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Ms Traci Mackie

The Order of Ikhamanga in

Ms Traci Mackie Awarded for:
Her outstanding contribution to the field of journalism and exposing the evils of apartheid. She exposed the covering-up of Steve Biko’s death and exposed those in the Security Branch who were involved.
Profile of Ms Traci Mackie

Ms Traci Mackie emigrated from Scotland to South Africa at the age of nine. She was born into a blue-collar, working-class family in a depressed industrial village close to Edinburgh, called Blackburn. The family decided to start a new life and moved to South Africa. After a short stay in Port Elizabeth, the family moved to King William’s Town. The funeral of Black Consciousness leader Steve Biko, in her new hometown, was her first indication that all was not well. She witnessed the injustice that spurred her to become a journalist.

She attributes pivotal moments in her life to a chance meeting as a young journalist with former liberation struggle hero and government Minister, the late Mr Steve Tshwete and his wife Pam, who is now the Deputy Minister of Water and Sanitation. The Tshwete family ignited in Mackie a political flame that led to her membership of the African National Congress, after she retired as a journalist in 1999.

Another highlight was being requested by the Premier of the Eastern Cape, Dr Nosimo Balindlela, in 2004 to walk with national icon and Rivonia trialist, Dr Raymond Mhlaba, in the final chapter of his life when he was diagnosed with cancer.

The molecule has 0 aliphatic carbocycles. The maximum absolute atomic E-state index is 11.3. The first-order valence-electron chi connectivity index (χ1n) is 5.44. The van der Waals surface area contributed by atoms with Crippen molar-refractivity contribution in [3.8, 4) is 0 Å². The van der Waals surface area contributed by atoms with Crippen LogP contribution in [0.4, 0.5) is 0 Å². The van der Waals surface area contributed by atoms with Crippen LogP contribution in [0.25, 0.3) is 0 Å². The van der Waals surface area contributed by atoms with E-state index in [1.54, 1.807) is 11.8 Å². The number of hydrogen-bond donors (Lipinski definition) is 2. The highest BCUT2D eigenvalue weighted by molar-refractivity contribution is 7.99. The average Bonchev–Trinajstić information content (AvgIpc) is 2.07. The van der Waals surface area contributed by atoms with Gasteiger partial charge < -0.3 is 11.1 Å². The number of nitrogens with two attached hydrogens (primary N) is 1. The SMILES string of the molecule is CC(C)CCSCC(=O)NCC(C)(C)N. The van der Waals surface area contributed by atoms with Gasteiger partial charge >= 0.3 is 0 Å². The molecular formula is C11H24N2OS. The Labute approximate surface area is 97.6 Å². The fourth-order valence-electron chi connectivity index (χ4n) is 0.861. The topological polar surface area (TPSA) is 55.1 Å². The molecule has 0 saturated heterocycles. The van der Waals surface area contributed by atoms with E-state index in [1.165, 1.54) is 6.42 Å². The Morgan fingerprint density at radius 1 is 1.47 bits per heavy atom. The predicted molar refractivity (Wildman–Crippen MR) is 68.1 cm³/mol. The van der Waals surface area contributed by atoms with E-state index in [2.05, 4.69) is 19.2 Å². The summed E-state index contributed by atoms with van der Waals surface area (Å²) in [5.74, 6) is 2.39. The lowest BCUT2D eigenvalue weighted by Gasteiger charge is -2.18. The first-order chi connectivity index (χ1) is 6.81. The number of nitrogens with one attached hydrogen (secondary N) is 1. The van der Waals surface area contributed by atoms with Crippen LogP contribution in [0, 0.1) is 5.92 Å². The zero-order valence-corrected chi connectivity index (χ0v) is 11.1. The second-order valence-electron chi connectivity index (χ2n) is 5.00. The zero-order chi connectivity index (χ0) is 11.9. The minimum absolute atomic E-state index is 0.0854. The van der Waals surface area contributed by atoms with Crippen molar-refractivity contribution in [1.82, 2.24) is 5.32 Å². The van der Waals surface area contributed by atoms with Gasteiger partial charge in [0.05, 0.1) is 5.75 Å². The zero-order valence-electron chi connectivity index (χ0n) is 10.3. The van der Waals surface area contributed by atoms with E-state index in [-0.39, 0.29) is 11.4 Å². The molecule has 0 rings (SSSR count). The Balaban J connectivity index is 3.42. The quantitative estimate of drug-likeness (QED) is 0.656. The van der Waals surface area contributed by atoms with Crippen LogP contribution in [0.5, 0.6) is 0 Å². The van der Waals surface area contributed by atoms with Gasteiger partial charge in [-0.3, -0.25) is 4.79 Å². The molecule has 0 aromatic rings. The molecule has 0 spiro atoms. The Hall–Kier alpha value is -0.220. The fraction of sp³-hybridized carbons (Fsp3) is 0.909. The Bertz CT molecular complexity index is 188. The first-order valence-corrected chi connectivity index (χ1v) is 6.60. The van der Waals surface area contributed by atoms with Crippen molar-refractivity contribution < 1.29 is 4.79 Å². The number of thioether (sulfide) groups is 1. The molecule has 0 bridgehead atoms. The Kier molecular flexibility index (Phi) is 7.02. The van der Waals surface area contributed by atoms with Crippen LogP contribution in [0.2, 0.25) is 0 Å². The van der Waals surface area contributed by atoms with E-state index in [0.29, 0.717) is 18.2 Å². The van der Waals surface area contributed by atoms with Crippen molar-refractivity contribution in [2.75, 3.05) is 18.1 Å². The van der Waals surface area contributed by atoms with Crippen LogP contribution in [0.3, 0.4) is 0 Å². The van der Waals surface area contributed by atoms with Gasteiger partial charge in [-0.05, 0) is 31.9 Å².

Her career highlights as a newspaper journalist included breaking the story internationally on Gideon Nieuwoudt’s involvement in Biko’s death. He had confessed to her telephonically.

Other headline highlights include reporting on the 1994 democratic elections, release of Struggle veterans and the assassination of Chris Hani, which resulted in her car being stoned by an angry mob outside New Brighton police station in Port Elizabeth.

Mackie worked alongside Oom Ray, as a communication and media advisor in the Eastern Cape Premier’s office. This exposed her to community work. She believes that her years as a journalist enabled her to assist in the establishment of a poverty-alleviation programme in Grahamstown, KwameMakana Homestays in the Eastern Cape.